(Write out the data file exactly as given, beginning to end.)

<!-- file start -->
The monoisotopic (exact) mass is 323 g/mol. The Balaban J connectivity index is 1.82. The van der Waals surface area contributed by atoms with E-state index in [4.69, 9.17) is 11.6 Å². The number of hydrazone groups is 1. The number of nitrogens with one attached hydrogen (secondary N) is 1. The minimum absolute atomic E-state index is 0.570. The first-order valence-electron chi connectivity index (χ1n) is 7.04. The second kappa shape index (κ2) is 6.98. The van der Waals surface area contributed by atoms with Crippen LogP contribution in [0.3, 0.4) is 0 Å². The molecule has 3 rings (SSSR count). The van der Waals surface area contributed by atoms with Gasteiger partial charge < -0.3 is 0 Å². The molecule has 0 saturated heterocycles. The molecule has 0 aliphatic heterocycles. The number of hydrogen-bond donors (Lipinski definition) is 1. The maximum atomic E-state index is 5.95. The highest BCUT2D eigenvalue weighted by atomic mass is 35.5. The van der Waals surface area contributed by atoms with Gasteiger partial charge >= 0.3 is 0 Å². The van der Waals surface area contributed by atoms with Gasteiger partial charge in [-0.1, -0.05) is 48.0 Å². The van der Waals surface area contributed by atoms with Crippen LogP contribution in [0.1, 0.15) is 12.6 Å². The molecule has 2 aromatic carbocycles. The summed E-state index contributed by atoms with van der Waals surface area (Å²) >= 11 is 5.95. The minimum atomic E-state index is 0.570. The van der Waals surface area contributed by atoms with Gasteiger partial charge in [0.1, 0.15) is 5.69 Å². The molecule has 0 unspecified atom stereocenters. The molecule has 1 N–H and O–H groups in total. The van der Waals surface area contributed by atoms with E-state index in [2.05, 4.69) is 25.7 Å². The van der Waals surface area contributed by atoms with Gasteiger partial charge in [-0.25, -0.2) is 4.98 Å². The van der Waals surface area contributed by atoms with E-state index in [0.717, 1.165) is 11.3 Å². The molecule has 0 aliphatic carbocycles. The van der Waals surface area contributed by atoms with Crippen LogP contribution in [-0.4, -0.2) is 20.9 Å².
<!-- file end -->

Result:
The monoisotopic (exact) mass is 323 g/mol. The Balaban J connectivity index is 1.82. The van der Waals surface area contributed by atoms with E-state index in [4.69, 9.17) is 11.6 Å². The number of hydrazone groups is 1. The number of nitrogens with one attached hydrogen (secondary N) is 1. The minimum absolute atomic E-state index is 0.570. The first-order valence-electron chi connectivity index (χ1n) is 7.04. The second kappa shape index (κ2) is 6.98. The van der Waals surface area contributed by atoms with Crippen LogP contribution in [0.3, 0.4) is 0 Å². The molecule has 3 rings (SSSR count). The van der Waals surface area contributed by atoms with Gasteiger partial charge < -0.3 is 0 Å². The molecule has 0 saturated heterocycles. The molecule has 0 aliphatic heterocycles. The number of hydrogen-bond donors (Lipinski definition) is 1. The maximum atomic E-state index is 5.95. The highest BCUT2D eigenvalue weighted by atomic mass is 35.5. The van der Waals surface area contributed by atoms with Gasteiger partial charge >= 0.3 is 0 Å². The van der Waals surface area contributed by atoms with Gasteiger partial charge in [-0.1, -0.05) is 48.0 Å². The van der Waals surface area contributed by atoms with Crippen LogP contribution in [0.1, 0.15) is 12.6 Å². The molecule has 2 aromatic carbocycles. The summed E-state index contributed by atoms with van der Waals surface area (Å²) >= 11 is 5.95. The minimum atomic E-state index is 0.570. The van der Waals surface area contributed by atoms with Gasteiger partial charge in [0.1, 0.15) is 5.69 Å². The molecule has 0 unspecified atom stereocenters. The molecule has 1 N–H and O–H groups in total. The van der Waals surface area contributed by atoms with E-state index in [2.05, 4.69) is 25.7 Å². The van der Waals surface area contributed by atoms with Gasteiger partial charge in [-0.25, -0.2) is 4.98 Å². The van der Waals surface area contributed by atoms with E-state index in [0.717, 1.165) is 11.3 Å². The molecule has 0 aliphatic carbocycles. The van der Waals surface area contributed by atoms with Crippen LogP contribution in [-0.4, -0.2) is 20.9 Å².